The Many Ways of Processing Coffee

Do you drink coffee?

Do you drink it because you love the taste, or because it fuels your day? Do you drink it to wake up? Maybe you drink it because it’s a moment in your day you can get away and relax.

What if you drank it for other reasons? Are you a person that, like me, delves into as much detail as you possibly can about the origin of the coffee you’re consuming? Do you want to know the process? You could also be that person that wonders what all these hipster Baristas are on about – natural process, typica varietal, sun dried… what does it all mean? Read on and you’ll be stopping people in their tracks with new and factual information about coffee.

There are so many things that we at Seven Miles consider when selecting the coffees you drink on a daily basis, however for you, it might be a bit of a mystery. Let’s break it down, and talk about all things green bean related. In this first blog of many about green beans, I’m going to start explaining some of the factors involved in your daily cup.

All about the ‘green bean’

Pick up one of our Single Origin information cards and you’ll see ‘Process’ followed by ‘Fully Washed’ or ‘Natural’ or something else written on there; these are general descriptions of what process the coffee cherry has been through to be exported to us as seeds, or, as we know them, ‘green beans’. Coffee cherries, when they are picked, have an outer skin just like a cherry. It’s a fleshy part known as ‘mucilage’, a parchment layer that is like a shell, kind of like a thin skin we call ‘silver skin and the seed’, covering the bit we all love – the green bean. Process is the term we use to describe removing those layers prior to export.

Let’s get one simple thing out of the way. The majority of coffee cherries are picked when they are a bright, deep red colour. In some cases, the particular varietal may result in a ripe cherry- looking yellow or orange, and then in some cases, farmers may allow the fruit to darken to a purple (or even darker) to increase sugar content.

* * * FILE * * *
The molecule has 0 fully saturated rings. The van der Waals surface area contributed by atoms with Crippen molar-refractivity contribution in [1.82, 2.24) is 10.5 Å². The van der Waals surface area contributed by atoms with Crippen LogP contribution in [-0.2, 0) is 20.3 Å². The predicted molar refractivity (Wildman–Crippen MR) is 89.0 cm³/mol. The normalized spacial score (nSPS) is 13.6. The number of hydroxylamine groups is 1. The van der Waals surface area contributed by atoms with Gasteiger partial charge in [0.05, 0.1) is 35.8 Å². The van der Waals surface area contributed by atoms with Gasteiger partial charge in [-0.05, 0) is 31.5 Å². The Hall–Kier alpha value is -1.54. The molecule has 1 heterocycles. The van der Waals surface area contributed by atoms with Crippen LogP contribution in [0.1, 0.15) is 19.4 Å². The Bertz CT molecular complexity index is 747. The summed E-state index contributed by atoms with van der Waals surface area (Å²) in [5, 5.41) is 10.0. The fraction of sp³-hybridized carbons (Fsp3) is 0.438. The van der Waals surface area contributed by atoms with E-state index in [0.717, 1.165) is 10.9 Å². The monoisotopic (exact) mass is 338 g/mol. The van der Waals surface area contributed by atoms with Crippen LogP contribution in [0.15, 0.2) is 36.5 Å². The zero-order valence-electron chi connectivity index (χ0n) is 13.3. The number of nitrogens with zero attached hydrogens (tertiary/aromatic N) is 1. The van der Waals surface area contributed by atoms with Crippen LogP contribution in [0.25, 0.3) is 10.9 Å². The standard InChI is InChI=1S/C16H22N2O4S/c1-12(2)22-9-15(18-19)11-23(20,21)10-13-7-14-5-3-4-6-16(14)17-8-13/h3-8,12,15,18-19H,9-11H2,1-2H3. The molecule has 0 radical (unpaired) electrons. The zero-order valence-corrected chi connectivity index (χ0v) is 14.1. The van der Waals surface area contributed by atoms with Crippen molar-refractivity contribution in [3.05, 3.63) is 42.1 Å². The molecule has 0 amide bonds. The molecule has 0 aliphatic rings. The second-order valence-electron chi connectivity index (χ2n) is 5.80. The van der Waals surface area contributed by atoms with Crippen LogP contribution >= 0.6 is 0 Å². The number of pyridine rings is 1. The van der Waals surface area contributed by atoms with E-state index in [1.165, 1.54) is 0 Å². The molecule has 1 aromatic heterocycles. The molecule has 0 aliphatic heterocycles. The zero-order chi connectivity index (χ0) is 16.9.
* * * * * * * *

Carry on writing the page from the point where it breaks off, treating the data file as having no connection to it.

There are several different practices to remove the outer skin on the coffee cherry. Let’s take a look at each.

Washing: the most common practice

The most used practice is washing, encompassing around 50% of all coffee produced. Washing means that the fruit is washed from the parchment prior to being dried. To assist the fruit in falling from the parchment, the cherry must be fermented. First, the cherry will go through a de-pulping machine that will remove the outer layer and some of the mucilage. Then, the fruit is placed in fermentation tanks. There are two forms of fermentation; wet fermentation and dry fermentation. A washed coffee often tastes of citrus fruits or pomme fruits, and has clean finishes that can be floral and aromatic, as well as smooth in body. The acidity is usually higher in quality than other processes.

In wet fermentation, the fruit is covered with water and allowed to sit. This process can take between 12-18 hours. The producer will be watching closely for the moment that the fruit starts to fall away from the parchment easily. They will simply rub a handful of the fruit in their hands, and when the fruit falls away, it will make a sound similar to rubbing marbles together.

In dry fermentation, the producer will put the fruit into the fermentation tank, and (you’ve guessed it!) leave it. Now, this is a riskier process, as you can over ferment the coffee much more easily than in wet fermenting. An over fermented coffee can taste like alcohol – and not in a good way. To check the process, the producer will place a stick right through the middle of the bed of coffee beans and remove it. If the hole caves in, it’s not ready. If the hole stays, the beans are ready for the next process. Once fermented, they are washed to remove the fruit. They are then sent to dry – I’ll get to that bit later. Wet fermented coffees are very clean in their flavours, however dry fermented coffees can give a sweeter complexity, with a little more body than their fully washed friends.

Dry processed coffee

The next process is dry processed coffee, a seemingly simpler method. Once the cherries are picked, they are simply laid onto concrete patios or raised beds, usually known as African beds because of the origin from which this style was created. The raised bed is usually a hessian or similar material, elevated to waist height, which allows for air circulation around the cherries. In both of these methods, the producer will need to decide on how quickly the cherries are to be dried. Some variables in this process include letting the cherries sit in thick layers or bags in a warehouse first to warm them up and allow for some fermentation, then spreading them thinly. Some regions simply lay them thinly straight away. There are also varying levels of shade considerations and, in some cases, added air flow from closed side pergolas or even fans. Either way, continual raking is important to even out the drying. Once the fruit is dried and hard, the producer will use a machine that will crack the fruit layer from the parchment.